The success of the movie Titanic should have been one of the highlights of actress Kate Winslet’s life. Instead, it turned into a nightmare — and the Oscar-winner blames the U.K. media for turning on her the moment she became an international superstar, which resulted in her going “into self-protective mode right away.”
At the age of 22, Winslet went from a working British actress to a household name, thanks to Titanic becoming a mega-hit immediately at the box office in 1997. That’s when she noticed her press coverage shift, and the bullying began almost instantaneously. “It was like night and day from one day to the next,” she shared on the WTF with Marc Maron podcast. “Also, I was subject to quite a lot of also personal physical scrutiny, and criticized quite a lot — the British press were actually quite unkind to me.”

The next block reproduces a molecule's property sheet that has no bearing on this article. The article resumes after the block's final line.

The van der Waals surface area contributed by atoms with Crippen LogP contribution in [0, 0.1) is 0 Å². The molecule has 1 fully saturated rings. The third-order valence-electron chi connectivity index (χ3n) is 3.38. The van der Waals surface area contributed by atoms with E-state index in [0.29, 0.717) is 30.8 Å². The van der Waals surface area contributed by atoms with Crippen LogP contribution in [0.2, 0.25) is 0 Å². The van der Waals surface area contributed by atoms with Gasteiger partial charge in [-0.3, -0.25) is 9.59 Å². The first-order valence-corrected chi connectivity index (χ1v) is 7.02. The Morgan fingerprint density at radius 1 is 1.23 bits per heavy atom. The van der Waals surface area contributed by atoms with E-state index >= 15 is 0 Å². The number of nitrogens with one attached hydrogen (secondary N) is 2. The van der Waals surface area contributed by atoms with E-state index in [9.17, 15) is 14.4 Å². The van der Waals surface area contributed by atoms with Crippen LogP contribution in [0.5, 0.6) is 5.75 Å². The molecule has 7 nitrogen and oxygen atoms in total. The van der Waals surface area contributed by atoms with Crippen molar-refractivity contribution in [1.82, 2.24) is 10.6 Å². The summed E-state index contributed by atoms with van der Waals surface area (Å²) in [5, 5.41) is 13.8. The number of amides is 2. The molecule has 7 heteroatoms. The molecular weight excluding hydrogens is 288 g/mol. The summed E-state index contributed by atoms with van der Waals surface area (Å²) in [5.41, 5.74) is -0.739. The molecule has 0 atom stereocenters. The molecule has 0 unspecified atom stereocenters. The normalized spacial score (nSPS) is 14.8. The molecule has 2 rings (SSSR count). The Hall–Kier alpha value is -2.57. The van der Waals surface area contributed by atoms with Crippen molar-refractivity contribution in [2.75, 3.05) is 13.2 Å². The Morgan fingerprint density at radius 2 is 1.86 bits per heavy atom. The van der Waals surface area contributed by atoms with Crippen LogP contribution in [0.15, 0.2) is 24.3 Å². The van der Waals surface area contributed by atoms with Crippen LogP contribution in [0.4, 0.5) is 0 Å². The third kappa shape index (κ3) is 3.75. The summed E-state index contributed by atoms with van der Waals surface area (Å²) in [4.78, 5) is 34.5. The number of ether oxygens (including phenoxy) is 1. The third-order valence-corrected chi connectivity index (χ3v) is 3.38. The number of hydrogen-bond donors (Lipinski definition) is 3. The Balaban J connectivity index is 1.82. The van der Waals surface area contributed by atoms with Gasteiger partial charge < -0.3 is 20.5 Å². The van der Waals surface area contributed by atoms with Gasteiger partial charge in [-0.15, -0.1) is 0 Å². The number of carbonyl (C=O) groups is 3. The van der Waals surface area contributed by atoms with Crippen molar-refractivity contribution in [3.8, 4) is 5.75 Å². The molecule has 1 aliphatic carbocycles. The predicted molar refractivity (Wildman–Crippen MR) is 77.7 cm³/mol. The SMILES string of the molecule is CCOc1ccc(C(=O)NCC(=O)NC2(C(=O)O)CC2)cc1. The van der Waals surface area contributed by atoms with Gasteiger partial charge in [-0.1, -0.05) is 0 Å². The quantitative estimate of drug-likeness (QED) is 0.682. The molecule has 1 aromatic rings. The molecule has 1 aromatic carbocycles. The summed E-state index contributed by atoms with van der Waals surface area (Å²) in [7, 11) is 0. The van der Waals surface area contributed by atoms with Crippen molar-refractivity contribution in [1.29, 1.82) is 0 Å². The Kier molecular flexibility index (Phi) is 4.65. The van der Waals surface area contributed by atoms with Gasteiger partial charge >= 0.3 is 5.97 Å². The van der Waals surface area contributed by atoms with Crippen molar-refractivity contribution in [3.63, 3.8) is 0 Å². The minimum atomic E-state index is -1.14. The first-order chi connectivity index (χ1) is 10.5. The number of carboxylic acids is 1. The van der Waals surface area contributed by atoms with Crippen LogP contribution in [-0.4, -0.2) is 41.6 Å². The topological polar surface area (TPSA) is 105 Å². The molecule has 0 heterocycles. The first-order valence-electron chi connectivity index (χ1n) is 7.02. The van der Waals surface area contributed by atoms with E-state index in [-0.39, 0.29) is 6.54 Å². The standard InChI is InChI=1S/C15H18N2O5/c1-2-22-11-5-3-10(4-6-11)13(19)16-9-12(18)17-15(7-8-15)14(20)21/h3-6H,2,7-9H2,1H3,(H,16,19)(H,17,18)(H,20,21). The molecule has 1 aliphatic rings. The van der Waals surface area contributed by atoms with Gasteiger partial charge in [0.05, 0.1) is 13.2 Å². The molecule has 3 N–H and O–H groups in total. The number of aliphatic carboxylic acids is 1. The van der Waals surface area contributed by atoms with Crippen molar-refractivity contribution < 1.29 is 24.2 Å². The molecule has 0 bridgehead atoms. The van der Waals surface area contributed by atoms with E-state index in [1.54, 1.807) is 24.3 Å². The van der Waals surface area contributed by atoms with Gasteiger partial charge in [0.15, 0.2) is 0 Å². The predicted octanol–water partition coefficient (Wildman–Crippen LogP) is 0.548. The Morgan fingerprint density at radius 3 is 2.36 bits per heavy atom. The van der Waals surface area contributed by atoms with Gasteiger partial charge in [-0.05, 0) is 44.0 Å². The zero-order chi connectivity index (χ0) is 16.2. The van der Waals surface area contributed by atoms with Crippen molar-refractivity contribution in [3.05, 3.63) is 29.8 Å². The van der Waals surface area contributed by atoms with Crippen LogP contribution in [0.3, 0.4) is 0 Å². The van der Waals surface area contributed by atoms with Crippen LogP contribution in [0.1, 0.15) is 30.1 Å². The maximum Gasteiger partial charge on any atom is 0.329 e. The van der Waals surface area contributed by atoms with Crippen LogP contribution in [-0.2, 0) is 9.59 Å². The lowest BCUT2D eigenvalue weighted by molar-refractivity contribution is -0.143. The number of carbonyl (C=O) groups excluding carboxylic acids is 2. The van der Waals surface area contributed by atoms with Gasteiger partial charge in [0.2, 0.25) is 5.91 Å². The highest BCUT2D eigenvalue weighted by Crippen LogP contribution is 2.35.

As a result, she says, she began to associate fame with the constant nitpicking of her body and harassment from the media. “I felt quite bullied, if I’m honest,” Winslet said. “I remember just thinking, ‘Okay, well, this is horrible and I hope it passes.’ And it did definitely pass, but it also made me realize that if that’s what being famous was, I was not ready to be famous, thank you. No, definitely not.”
Because she was thrust into the spotlight, it took time for Winslet to gain some perspective on what happened to her. She formulated a plan to stay away from making big Hollywood movies and “strategically try and find smaller things, just so I could understand the craft a bit better and understand myself a bit better, and maintain some degree of privacy and dignity,” she explained. It was her way of preserving her sanity when the British press was relentless.
For Winslet, it took about three years for the white-hot glare of the media to move on. The birth of her daughter, Mia, in 2000, also shifted her worries away from the bullying to enjoying time with her newborn. “My focus was my child, and that was all that mattered,” she said.
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